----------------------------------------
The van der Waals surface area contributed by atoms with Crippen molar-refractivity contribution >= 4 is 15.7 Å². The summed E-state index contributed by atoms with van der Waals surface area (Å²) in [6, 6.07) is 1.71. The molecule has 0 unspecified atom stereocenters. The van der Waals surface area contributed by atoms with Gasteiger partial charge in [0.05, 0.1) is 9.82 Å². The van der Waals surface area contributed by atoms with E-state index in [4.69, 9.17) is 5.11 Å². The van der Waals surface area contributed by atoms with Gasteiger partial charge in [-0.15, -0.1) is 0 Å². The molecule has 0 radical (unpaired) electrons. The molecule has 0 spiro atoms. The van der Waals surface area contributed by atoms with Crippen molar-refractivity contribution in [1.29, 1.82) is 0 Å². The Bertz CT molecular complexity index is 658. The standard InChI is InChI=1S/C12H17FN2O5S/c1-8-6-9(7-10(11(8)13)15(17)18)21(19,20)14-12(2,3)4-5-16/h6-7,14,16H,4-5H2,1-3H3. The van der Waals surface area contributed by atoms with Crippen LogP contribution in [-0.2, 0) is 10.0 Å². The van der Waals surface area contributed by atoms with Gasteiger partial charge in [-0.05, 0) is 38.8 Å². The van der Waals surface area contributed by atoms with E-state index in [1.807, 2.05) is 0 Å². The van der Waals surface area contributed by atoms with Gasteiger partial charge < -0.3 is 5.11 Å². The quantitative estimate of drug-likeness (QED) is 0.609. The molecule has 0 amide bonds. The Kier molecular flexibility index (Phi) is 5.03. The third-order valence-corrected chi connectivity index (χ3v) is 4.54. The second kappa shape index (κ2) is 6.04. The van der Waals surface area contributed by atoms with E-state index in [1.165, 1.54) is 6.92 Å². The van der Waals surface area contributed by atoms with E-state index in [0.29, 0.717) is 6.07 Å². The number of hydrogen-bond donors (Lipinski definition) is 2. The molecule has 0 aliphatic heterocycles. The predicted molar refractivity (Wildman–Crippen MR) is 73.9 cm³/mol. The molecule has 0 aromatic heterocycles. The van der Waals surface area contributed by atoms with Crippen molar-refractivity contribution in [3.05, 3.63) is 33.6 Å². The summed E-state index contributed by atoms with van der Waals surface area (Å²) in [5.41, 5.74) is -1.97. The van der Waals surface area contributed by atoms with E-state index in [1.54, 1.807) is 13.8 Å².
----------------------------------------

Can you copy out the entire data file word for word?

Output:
The van der Waals surface area contributed by atoms with Crippen molar-refractivity contribution >= 4 is 15.7 Å². The summed E-state index contributed by atoms with van der Waals surface area (Å²) in [6, 6.07) is 1.71. The molecule has 0 unspecified atom stereocenters. The van der Waals surface area contributed by atoms with Gasteiger partial charge in [0.05, 0.1) is 9.82 Å². The van der Waals surface area contributed by atoms with E-state index in [4.69, 9.17) is 5.11 Å². The van der Waals surface area contributed by atoms with Gasteiger partial charge in [-0.15, -0.1) is 0 Å². The molecule has 0 radical (unpaired) electrons. The molecule has 0 spiro atoms. The van der Waals surface area contributed by atoms with Crippen molar-refractivity contribution in [1.29, 1.82) is 0 Å². The Bertz CT molecular complexity index is 658. The standard InChI is InChI=1S/C12H17FN2O5S/c1-8-6-9(7-10(11(8)13)15(17)18)21(19,20)14-12(2,3)4-5-16/h6-7,14,16H,4-5H2,1-3H3. The van der Waals surface area contributed by atoms with Crippen LogP contribution in [-0.2, 0) is 10.0 Å². The van der Waals surface area contributed by atoms with Gasteiger partial charge in [-0.05, 0) is 38.8 Å². The van der Waals surface area contributed by atoms with E-state index in [1.807, 2.05) is 0 Å². The van der Waals surface area contributed by atoms with Gasteiger partial charge < -0.3 is 5.11 Å². The quantitative estimate of drug-likeness (QED) is 0.609. The molecule has 0 amide bonds. The Kier molecular flexibility index (Phi) is 5.03. The third-order valence-corrected chi connectivity index (χ3v) is 4.54. The second kappa shape index (κ2) is 6.04. The van der Waals surface area contributed by atoms with E-state index in [1.165, 1.54) is 6.92 Å². The van der Waals surface area contributed by atoms with E-state index in [0.29, 0.717) is 6.07 Å². The number of hydrogen-bond donors (Lipinski definition) is 2. The molecule has 0 aliphatic heterocycles. The predicted molar refractivity (Wildman–Crippen MR) is 73.9 cm³/mol. The molecule has 0 aromatic heterocycles. The van der Waals surface area contributed by atoms with Crippen molar-refractivity contribution in [3.05, 3.63) is 33.6 Å². The summed E-state index contributed by atoms with van der Waals surface area (Å²) in [5.41, 5.74) is -1.97. The van der Waals surface area contributed by atoms with E-state index in [1.54, 1.807) is 13.8 Å².